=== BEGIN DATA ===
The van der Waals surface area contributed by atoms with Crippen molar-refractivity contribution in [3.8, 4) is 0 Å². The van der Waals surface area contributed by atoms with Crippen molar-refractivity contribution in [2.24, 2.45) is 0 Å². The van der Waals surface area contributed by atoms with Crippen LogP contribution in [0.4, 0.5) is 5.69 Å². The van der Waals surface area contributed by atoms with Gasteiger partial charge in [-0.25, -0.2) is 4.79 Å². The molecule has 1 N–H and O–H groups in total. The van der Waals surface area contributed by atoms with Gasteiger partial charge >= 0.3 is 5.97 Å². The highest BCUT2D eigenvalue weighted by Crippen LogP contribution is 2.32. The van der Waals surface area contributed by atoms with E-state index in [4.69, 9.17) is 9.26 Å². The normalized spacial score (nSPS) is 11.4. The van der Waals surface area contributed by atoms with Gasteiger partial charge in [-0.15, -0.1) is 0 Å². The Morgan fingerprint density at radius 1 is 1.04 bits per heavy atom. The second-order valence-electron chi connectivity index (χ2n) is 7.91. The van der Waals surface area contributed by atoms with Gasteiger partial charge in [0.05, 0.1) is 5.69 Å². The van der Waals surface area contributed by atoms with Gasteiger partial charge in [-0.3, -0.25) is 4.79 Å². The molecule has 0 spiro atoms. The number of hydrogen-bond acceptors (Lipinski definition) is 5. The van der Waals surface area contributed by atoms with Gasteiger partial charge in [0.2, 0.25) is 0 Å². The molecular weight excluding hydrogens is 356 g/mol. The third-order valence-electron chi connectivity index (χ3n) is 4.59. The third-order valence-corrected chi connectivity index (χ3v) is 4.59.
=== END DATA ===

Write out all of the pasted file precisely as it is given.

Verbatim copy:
The van der Waals surface area contributed by atoms with Crippen molar-refractivity contribution in [3.8, 4) is 0 Å². The van der Waals surface area contributed by atoms with Crippen molar-refractivity contribution in [2.24, 2.45) is 0 Å². The van der Waals surface area contributed by atoms with Crippen LogP contribution in [0.4, 0.5) is 5.69 Å². The van der Waals surface area contributed by atoms with Gasteiger partial charge in [-0.25, -0.2) is 4.79 Å². The molecule has 1 N–H and O–H groups in total. The van der Waals surface area contributed by atoms with Gasteiger partial charge >= 0.3 is 5.97 Å². The highest BCUT2D eigenvalue weighted by Crippen LogP contribution is 2.32. The van der Waals surface area contributed by atoms with E-state index in [4.69, 9.17) is 9.26 Å². The normalized spacial score (nSPS) is 11.4. The van der Waals surface area contributed by atoms with Gasteiger partial charge in [-0.15, -0.1) is 0 Å². The Morgan fingerprint density at radius 1 is 1.04 bits per heavy atom. The second-order valence-electron chi connectivity index (χ2n) is 7.91. The van der Waals surface area contributed by atoms with Gasteiger partial charge in [0.05, 0.1) is 5.69 Å². The van der Waals surface area contributed by atoms with Gasteiger partial charge in [-0.3, -0.25) is 4.79 Å². The molecule has 0 spiro atoms. The number of hydrogen-bond acceptors (Lipinski definition) is 5. The van der Waals surface area contributed by atoms with Gasteiger partial charge in [0.2, 0.25) is 0 Å². The molecular weight excluding hydrogens is 356 g/mol. The third-order valence-electron chi connectivity index (χ3n) is 4.59. The third-order valence-corrected chi connectivity index (χ3v) is 4.59.